Published online Mar 21, 2015. doi: 10.3748/wjg.v21.i11.3394
Peer-review started: August 6, 2014
First decision: August 27, 2014
Revised: September 8, 2014
Accepted: October 15, 2014
Article in press: October 15, 2014
Published online: March 21, 2015
We herein report a case of bronchial bleeding after radical esophagectomy that was treated with lobectomy. A 65-year-old male who underwent subtotal esophagectomy with three-field lymph node dissection for esophageal carcinoma was referred to our hospital because of sudden hemoptysis. After the esophagectomy, bilateral vocal cord paralysis was observed, and the patient suffered from repeated episodes of aspiration pneumonia. Bronchoscopy revealed hemosputum in the right middle lobe bronchus, and contrast-enhanced computed tomography showed tortuous arteries arising from the right inferior phrenic artery and left subclavian artery toward the right middle lobe bronchus. Although bronchial arterial embolization was performed twice to control the recurrent hemoptysis, the procedures were unsuccessful. Right middle lobectomy was therefore performed via video-assisted thoracic surgery. Engorged bronchial arterys with medial hypertrophy and overgrowth of the small branches were noted near the bronchus in the resected specimen. The patient recovered uneventfully and was discharged on postoperative day 14.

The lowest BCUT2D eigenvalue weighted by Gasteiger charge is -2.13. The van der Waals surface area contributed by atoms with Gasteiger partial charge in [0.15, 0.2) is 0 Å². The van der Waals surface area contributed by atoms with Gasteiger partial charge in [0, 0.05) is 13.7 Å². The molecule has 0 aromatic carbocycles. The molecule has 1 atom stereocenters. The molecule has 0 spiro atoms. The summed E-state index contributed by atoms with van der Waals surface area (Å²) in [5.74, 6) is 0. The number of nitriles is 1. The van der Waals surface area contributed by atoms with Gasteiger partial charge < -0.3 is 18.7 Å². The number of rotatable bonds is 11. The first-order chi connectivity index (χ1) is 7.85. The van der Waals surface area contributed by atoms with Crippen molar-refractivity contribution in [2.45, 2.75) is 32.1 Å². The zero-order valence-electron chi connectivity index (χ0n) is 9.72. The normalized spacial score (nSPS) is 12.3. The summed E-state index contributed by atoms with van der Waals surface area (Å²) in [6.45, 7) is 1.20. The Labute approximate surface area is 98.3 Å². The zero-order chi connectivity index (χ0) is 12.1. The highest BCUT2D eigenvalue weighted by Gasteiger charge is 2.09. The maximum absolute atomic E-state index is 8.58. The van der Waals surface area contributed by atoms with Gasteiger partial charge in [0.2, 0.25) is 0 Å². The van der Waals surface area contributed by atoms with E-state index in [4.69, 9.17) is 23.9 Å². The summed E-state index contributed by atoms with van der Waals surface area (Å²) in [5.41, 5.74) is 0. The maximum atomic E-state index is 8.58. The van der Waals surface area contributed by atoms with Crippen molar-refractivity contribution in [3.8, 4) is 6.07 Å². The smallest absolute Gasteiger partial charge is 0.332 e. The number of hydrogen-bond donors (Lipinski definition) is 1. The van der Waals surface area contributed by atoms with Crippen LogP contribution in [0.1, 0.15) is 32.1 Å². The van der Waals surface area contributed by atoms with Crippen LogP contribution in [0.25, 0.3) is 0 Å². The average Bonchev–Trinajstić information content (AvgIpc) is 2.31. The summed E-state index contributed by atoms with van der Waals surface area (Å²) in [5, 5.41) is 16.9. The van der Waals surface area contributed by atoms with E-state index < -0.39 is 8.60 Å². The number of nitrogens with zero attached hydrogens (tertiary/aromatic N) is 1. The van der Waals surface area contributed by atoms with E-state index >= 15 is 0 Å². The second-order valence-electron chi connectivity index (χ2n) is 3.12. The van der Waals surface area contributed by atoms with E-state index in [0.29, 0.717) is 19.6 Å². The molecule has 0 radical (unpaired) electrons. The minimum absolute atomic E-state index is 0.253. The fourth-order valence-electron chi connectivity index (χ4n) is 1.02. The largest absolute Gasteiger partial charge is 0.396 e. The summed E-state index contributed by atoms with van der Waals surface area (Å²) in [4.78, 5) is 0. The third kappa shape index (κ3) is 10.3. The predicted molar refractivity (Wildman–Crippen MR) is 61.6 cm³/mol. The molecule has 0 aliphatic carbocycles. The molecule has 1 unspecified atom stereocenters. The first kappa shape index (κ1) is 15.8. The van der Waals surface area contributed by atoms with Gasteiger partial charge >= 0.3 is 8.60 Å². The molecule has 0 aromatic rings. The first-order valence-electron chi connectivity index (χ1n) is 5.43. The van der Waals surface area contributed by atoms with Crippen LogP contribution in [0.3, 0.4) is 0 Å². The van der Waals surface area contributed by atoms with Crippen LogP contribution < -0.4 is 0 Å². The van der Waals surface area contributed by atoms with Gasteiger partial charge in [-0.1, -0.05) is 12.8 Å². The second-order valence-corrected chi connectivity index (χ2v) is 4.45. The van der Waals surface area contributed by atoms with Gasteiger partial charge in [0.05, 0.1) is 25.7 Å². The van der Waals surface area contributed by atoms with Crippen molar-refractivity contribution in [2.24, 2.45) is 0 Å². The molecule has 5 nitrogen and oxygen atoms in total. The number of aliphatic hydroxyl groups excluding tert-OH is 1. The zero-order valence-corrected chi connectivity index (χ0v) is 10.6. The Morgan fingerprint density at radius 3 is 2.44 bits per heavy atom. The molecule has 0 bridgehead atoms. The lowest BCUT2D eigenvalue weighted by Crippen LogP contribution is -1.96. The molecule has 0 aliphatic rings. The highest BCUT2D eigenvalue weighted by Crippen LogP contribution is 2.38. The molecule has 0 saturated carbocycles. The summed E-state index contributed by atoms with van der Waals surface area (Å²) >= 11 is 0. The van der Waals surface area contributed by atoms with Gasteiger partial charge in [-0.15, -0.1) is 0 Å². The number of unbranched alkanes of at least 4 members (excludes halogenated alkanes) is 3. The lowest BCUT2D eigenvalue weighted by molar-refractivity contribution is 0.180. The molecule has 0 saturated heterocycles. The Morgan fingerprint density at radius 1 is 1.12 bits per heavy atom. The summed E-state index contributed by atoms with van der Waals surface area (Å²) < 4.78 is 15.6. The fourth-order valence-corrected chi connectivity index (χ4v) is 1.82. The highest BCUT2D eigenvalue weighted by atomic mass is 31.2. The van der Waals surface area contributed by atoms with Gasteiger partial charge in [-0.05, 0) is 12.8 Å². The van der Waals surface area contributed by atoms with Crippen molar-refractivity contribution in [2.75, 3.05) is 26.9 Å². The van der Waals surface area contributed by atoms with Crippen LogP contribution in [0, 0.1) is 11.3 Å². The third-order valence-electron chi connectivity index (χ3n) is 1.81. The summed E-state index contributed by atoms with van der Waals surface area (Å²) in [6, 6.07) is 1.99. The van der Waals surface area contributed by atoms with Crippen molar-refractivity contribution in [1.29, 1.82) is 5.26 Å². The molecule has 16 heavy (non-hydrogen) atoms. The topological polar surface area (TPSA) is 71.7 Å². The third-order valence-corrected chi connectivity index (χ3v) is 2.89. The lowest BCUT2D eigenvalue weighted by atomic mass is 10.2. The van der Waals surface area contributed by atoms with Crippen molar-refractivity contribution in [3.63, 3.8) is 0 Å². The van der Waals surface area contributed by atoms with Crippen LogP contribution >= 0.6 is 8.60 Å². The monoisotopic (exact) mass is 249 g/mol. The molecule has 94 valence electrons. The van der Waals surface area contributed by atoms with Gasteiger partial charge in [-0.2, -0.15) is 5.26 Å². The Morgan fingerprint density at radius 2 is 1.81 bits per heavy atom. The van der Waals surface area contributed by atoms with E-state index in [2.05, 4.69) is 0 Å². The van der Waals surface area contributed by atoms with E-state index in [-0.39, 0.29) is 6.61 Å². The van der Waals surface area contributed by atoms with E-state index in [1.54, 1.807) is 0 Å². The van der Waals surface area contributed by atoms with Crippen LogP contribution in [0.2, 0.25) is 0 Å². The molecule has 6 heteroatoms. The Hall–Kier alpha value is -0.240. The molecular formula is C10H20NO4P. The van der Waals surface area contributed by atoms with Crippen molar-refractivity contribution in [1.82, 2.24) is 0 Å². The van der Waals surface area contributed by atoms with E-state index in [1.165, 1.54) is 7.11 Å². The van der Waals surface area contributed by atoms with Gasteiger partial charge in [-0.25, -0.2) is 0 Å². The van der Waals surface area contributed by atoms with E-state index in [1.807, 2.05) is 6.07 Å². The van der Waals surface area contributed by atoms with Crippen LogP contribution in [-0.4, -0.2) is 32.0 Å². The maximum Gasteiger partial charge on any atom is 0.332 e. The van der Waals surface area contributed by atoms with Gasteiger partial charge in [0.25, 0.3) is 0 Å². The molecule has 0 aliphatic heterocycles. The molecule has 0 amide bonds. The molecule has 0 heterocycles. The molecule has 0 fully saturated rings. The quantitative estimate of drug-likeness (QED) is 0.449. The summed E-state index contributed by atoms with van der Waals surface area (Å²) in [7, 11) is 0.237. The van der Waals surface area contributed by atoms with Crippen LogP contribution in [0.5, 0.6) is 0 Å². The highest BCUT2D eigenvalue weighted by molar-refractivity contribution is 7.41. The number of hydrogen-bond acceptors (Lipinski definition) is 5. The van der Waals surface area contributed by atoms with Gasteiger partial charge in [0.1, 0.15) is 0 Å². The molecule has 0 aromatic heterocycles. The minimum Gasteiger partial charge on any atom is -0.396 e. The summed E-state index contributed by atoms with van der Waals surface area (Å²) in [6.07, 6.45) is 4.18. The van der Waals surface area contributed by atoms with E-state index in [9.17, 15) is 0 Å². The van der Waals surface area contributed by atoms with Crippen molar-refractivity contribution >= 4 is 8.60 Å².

Core tip: To the best of our knowledge, this is the first report of bronchial bleeding suspected to arise from ectopic/collateral bronchial arteries after radical esophagectomy with three-field lymphadenectomy for esophageal carcinoma. Such clinical course after esophagectomy for esophageal carcinoma is quite meaningful, especially in cases of postoperative recurrent aspiration pneumonia due to bilateral recurrent laryngeal nerve injury.